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Item type Current location Call number Copy number Status Date due Barcode
Books Books CR Julien-Couture RC (Teaching)
General Stacks
BIL CAS (Browse shelf) 1 Available A026660

Includes bibliographical references and index.

Part I Laying the Groundwork: Definitions, Theories, and Concepts

1 What is language policy? -- 1.1 Definitions --1.2 Types -- 1.3 Example language policies -- 1.3.1 A brief history of English language policies -- 1.3.2 Indigenous languages and policy -- 1.3.3 Oil production and language policy in Equatorial Guinea -- 1.4 Discussion

2. Theories, concepts, and frameworks: An historical overview -- 2.1 The origin and development of early language planning scholarship -- 2.2 Expanding frameworks and conceptualizations in the 1970’s and 80’s -- 2.2.1 Dell Hymes’ sociolinguistics -- 2.2.2 Critical (socio)linguistic -- 2.2.3 Expanding frameworks in language planning and policy -- 2.3 Critical language policy (CLP) -- 2.4 Ethnography of language policy -- 2.5 Reversing language shift and linguistic imperialism -- 2.5.1 Reversing language shift -- 2.5.2 Linguistic imperialism -- 2.6 Ecology of language -- 2.7 Educational language policy -- 2.8 Discussion

Part II Findings

3. Example studies -- 3.1 Marilyn Martin-Jones -- 3.2 Feliciano Chimbutane -- 3.3 Florence Bonacina -- 3.4 Angela Cincotta-Segi -- 3.5 Francis M. Hult -- 3.6 Lin Pan -- 3.7 Dafna Yitzhaki -- 3.8 Shannon Fitzsimmons-Doolan -- 3.9 Discussion

4. Findings -- 4.1 Appropriation vs. implementation -- 4.1.1 Finding #1: Language policy agents have power -- 4.1.2 Finding #2: Language policy power is differentially allocated among arbiters and implementers -- 4.2 Language policies as instruments of power -- 4.2.1 Finding #3: Governing bodies use language policies for control -- 4.3 Language policies as instruments of empowerment -- 4.3.1 Finding #4: National multilingual language policies can and do open spaces for multilingual education and minority languages -- 4.3.2 Finding #5: Local multilingual language policies can and do open spaces for multilingual education and minority languages -- 4.4 The multiple layers of policy text, discourse, and practice -- 4.4.1 Finding #6: Top-down and bottom-up are relative -- 4.4.2 Finding #7: Macro multilingual language policies are not necessarily enough -- 4.4.3 Finding #8: Local multilingual language policies are not necessarily enough either -- 4.4.4 Finding #9: Meso-level language policies matter -- 4.5 The nature of language policy text and discourse -- 4.5.1 Finding #10: National language policies are not necessarily ideologically consistent -- 4.5.2 Finding #11: Policy intentions are especially difficult to ascertain -- 4.5.3 Finding #12: Language policy language constitutes its own genre -- 4.6 Conclusion

Part III Researching Language Policy

5. Research approaches and methods -- 5.1 Early language planning work -- 5.2 Historical-textual analysis -- 5.3 Political theory and the law -- 5.3.1 Judicial decisions and the courts -- 5.3.2 Language policy and political identity -- 5.3.3 National identity, citizenship, and language -- 5.3.4 Constitutional and statutory interpretation -- 5.4 Media discourse and LPP -- 5.5 Ethnography of language policy -- 5.5.1 Definitions, benefits, and challenges -- 5.5.2 Method -- 5.6 Discourse analysis -- 5.6.1 Critical discourse analysis -- 5.6.2 Intertextuality, interdiscursivity, and recontextualization -- 5.6.3 Criticism of CDA -- 5.6.4 Linguistic anthropology and speech chains -- 5.7 Discussion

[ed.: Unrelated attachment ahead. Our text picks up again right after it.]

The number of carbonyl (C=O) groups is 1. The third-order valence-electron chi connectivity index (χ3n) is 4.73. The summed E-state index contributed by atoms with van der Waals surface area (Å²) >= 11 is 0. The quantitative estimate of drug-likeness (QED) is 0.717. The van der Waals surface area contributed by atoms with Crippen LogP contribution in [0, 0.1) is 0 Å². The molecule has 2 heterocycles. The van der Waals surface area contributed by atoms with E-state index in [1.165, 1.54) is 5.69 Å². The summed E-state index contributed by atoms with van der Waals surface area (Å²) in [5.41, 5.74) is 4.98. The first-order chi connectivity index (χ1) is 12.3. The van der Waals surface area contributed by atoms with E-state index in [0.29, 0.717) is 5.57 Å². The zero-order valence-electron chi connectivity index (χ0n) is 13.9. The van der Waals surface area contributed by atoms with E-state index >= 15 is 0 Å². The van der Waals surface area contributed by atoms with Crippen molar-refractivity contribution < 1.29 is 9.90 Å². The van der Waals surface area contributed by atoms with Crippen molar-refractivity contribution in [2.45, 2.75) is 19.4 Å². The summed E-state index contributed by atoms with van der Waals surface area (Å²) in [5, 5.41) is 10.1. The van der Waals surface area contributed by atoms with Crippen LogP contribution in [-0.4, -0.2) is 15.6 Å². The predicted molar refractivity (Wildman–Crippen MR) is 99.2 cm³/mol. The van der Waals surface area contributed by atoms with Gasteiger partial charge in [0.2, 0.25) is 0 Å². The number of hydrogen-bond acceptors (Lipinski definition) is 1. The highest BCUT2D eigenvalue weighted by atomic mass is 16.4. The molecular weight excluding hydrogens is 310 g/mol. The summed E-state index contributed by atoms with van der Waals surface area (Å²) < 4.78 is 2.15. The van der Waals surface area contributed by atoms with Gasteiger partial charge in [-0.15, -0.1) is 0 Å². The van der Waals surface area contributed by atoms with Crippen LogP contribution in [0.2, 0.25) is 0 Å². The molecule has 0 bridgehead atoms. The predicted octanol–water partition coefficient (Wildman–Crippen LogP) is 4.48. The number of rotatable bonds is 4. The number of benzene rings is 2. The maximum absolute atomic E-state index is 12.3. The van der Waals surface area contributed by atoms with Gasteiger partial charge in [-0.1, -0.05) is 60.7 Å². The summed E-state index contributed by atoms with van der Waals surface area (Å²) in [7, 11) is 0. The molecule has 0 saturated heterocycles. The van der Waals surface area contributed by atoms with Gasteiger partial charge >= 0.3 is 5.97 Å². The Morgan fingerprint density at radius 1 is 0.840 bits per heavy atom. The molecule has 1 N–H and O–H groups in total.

6. Educational language policy engagement and action research (ELPEAR) -- 6.1 Action research -- 6.2 Language policy action research -- 6.2.1 The language policy action research cycle -- 6.2.2 Features of language policy action research -- 6.3 ELPEAR examples -- 6.3.1 Neville Alexander and PRAESA -- 6.3.2 Rebecca Freeman -- 6.3.3 Richard Hill and Stephen May -- 6.4 David Corson’s model for critical policymaking in schools -- 6.5 Language policy engagement: Creation -- 6.5.1 Macro-level language policy creation -- 6.5.1.1 Engaging politicians -- 6.5.1.2 Grassroots organization and political activism -- 6.5.1.3 The courts -- 6.5.1.4 Engaging the media -- 6.5.2 Micro-level language policy creation -- 6.6 Language policy engagement: Interpretation -- 6.7 Language policy engagement: Appropriation -- 6.8 Discussion

7. Research direction(s) and model projects -- 7.1 Topics and contexts -- 7.2 Access and positionality -- 7.3 Research questions and organizing data collection -- 7.3.1 Creation -- 7.3.2 Interpretation -- 7.3.3 Appropriation -- 7.4 Data collection and analysis -- 7.5 Example analyses -- 7.6 Discussion

Part IV Resources

8. Further resources -- 8.1 Books -- 8.2 Journals -- 8.3 Professional organizations and conferences -- 8.4 Organizations and projects concerning language policy and education -- 8.5 Example language policies -- 8.6 Electronic mailing lists which feature LPP information -- 8.7 Websites

References

Index

"Language Policy provides a detailed overview of the theories, concepts, research methods, and findings in one accessible source. The author reviews the latest developments in research methods, and proposes new methodological, theoretical, and conceptual directions. This book provides guidance for doing language policy research and specific research projects are outlined. A major focus of the book is how language policies impact educational and community practices and how language policy researchers make connections between macro-level language policy texts and discourses and micro-level language practices in schools and communities." (Book Cover)